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  • Note that evaluation for thoracic fluid is best performed as an extension of the RUQ and LUQ views by sliding the transducer up into the chest in a coronal plane.

Technique

  • A linear or convex transducer is preferred for evaluation of pneumothorax.

  • A convex or phased array transducer is preferred for evaluation of hemothorax.

  • The transducer indicator is oriented toward the patient’s head.

Suspected Pleural Fluid (Hemothorax)

  • With the indicator directed toward the patient’s head, the transducer is placed in the 5th or 6th intercostal space in the midaxillary line.

  • Identify the liver (on the right) or the spleen (on the left), the diaphragm, and the vertebral bodies that lie at the bottom of the screen.

  • In the fully inflated healthy lung, air prevents direct visualization of structures deep to the interface of the diaphragm and the visceral pleura of the lung. If fluid is present, it is identified as an anechoic (black) area that is caudal to the lung in the costophrenic recess. A hemothorax may have a simple anechoic appearance, but may also contain heterogeneous echoes from clotted blood or portion of lacerated lung tissue.

  • The presence of pleural fluid will allow direct visualization of the lung and posterior structures, including the vertebral bodies of the thoracic spine often referred to as the “spine sign” (Fig. 24.25).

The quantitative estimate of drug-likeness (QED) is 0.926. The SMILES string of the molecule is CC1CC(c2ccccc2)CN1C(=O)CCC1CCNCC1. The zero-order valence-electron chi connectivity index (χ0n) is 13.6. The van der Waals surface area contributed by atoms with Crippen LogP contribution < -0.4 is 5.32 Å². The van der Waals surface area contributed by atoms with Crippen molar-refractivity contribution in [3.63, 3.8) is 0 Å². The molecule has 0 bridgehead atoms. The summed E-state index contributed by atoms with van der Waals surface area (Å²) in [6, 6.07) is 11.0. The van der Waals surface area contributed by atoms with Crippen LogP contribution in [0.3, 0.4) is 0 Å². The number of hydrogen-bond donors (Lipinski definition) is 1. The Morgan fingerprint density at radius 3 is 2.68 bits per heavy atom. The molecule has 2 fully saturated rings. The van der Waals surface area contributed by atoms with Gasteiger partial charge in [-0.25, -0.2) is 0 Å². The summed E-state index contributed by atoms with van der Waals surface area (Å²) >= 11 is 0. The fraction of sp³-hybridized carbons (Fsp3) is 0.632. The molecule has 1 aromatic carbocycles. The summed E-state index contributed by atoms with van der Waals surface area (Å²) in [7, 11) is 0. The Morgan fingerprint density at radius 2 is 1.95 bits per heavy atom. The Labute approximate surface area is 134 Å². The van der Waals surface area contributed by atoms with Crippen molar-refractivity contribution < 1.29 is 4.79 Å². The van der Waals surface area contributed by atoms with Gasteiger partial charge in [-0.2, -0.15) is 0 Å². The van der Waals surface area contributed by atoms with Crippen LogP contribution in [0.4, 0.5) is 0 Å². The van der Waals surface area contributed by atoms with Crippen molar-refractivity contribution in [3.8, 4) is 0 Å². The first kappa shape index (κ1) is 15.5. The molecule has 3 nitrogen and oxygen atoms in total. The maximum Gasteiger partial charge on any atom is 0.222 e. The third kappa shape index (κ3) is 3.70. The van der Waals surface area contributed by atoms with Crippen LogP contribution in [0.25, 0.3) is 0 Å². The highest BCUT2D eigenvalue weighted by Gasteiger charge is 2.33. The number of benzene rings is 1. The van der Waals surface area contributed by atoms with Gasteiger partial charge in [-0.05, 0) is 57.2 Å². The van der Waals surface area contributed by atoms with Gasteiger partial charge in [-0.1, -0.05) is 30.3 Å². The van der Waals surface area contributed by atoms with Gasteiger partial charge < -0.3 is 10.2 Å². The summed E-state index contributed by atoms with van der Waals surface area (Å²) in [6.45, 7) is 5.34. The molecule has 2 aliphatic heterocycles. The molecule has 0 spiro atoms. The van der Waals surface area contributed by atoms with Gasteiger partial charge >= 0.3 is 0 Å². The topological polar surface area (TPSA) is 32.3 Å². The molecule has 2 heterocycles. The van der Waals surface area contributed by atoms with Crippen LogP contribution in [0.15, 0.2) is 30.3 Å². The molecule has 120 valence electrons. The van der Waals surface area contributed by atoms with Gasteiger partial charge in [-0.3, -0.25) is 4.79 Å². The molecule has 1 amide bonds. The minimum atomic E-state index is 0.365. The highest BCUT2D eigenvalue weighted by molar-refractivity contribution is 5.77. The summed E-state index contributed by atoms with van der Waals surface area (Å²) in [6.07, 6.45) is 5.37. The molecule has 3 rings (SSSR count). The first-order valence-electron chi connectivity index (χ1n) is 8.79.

FIGURE 24.25

Hemothorax. Fluid (in this case blood) is identified as an anechoic “wedge” above the diaphragm with loss of the normal mirroring artifact of the diaphragm allowing visualization of the spine extending beyond the costophrenic angle, also known as the “spine sign.” (Illustration contributor: Robinson M. Ferre, MD; ultrasound contributor: Jeremy S. Boyd, MD.)

Suspected Pneumothorax

  • When using ultrasound to evaluate for a pneumothorax, the transducer is placed in the superior most portion of the chest wall in a supine patient to assess for normal apposition of the pleura. Unlike chest radiography, ultrasound must look for normal apposition of the visceral and parietal portions of the pleura in a stepwise fashion. Indeed, it is important to note that ultrasound can only assess for the presence or absence of a pneumothorax in the area of the lung where the transducer is currently imaging. Thus, when using ultrasound, we assume that there is no prior history of pleural scarring or pleural adhesions.

  • With the indicator directed toward the patient’s head, the transducer is placed just below the clavicle in the midclavicular line. To provide maximum sensitivity for the presence of a pneumothorax, the probe should be dragged caudal in the midclavicular line until the diaphragm is seen just below the costal margin (...

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